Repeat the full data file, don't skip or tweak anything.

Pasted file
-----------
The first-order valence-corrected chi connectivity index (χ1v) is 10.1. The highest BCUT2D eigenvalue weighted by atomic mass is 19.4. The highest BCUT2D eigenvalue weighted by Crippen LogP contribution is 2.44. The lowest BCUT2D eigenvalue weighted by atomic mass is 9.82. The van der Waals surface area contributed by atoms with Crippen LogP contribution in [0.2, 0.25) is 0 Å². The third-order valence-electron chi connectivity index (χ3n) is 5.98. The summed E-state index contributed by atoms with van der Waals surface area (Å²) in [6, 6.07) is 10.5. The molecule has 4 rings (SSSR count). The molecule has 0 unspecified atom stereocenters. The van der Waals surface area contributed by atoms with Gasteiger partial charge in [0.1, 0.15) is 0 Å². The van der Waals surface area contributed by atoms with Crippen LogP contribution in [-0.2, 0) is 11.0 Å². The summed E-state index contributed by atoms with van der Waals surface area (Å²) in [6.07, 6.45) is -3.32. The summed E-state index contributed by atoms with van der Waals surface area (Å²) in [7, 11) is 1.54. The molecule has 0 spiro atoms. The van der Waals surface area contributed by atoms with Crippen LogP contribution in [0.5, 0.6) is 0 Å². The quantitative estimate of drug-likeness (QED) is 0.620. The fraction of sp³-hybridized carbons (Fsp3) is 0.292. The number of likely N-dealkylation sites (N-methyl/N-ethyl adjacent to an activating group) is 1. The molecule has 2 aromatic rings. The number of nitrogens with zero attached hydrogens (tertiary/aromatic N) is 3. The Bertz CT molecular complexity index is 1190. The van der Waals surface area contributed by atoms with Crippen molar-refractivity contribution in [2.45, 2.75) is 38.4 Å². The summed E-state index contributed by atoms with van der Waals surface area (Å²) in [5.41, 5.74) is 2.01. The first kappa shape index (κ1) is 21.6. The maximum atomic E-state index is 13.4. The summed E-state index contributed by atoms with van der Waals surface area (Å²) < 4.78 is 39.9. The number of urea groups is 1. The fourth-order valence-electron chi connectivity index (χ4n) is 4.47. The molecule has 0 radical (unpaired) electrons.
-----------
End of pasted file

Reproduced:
The first-order valence-corrected chi connectivity index (χ1v) is 10.1. The highest BCUT2D eigenvalue weighted by atomic mass is 19.4. The highest BCUT2D eigenvalue weighted by Crippen LogP contribution is 2.44. The lowest BCUT2D eigenvalue weighted by atomic mass is 9.82. The van der Waals surface area contributed by atoms with Crippen LogP contribution in [0.2, 0.25) is 0 Å². The third-order valence-electron chi connectivity index (χ3n) is 5.98. The summed E-state index contributed by atoms with van der Waals surface area (Å²) in [6, 6.07) is 10.5. The molecule has 4 rings (SSSR count). The molecule has 0 unspecified atom stereocenters. The van der Waals surface area contributed by atoms with Gasteiger partial charge in [0.1, 0.15) is 0 Å². The van der Waals surface area contributed by atoms with Crippen LogP contribution in [-0.2, 0) is 11.0 Å². The summed E-state index contributed by atoms with van der Waals surface area (Å²) in [6.07, 6.45) is -3.32. The summed E-state index contributed by atoms with van der Waals surface area (Å²) in [7, 11) is 1.54. The molecule has 0 spiro atoms. The van der Waals surface area contributed by atoms with Crippen LogP contribution in [0.5, 0.6) is 0 Å². The quantitative estimate of drug-likeness (QED) is 0.620. The fraction of sp³-hybridized carbons (Fsp3) is 0.292. The number of likely N-dealkylation sites (N-methyl/N-ethyl adjacent to an activating group) is 1. The molecule has 2 aromatic rings. The number of nitrogens with zero attached hydrogens (tertiary/aromatic N) is 3. The Bertz CT molecular complexity index is 1190. The van der Waals surface area contributed by atoms with Crippen molar-refractivity contribution in [2.45, 2.75) is 38.4 Å². The summed E-state index contributed by atoms with van der Waals surface area (Å²) in [5.41, 5.74) is 2.01. The first kappa shape index (κ1) is 21.6. The maximum atomic E-state index is 13.4. The summed E-state index contributed by atoms with van der Waals surface area (Å²) < 4.78 is 39.9. The number of urea groups is 1. The fourth-order valence-electron chi connectivity index (χ4n) is 4.47. The molecule has 0 radical (unpaired) electrons.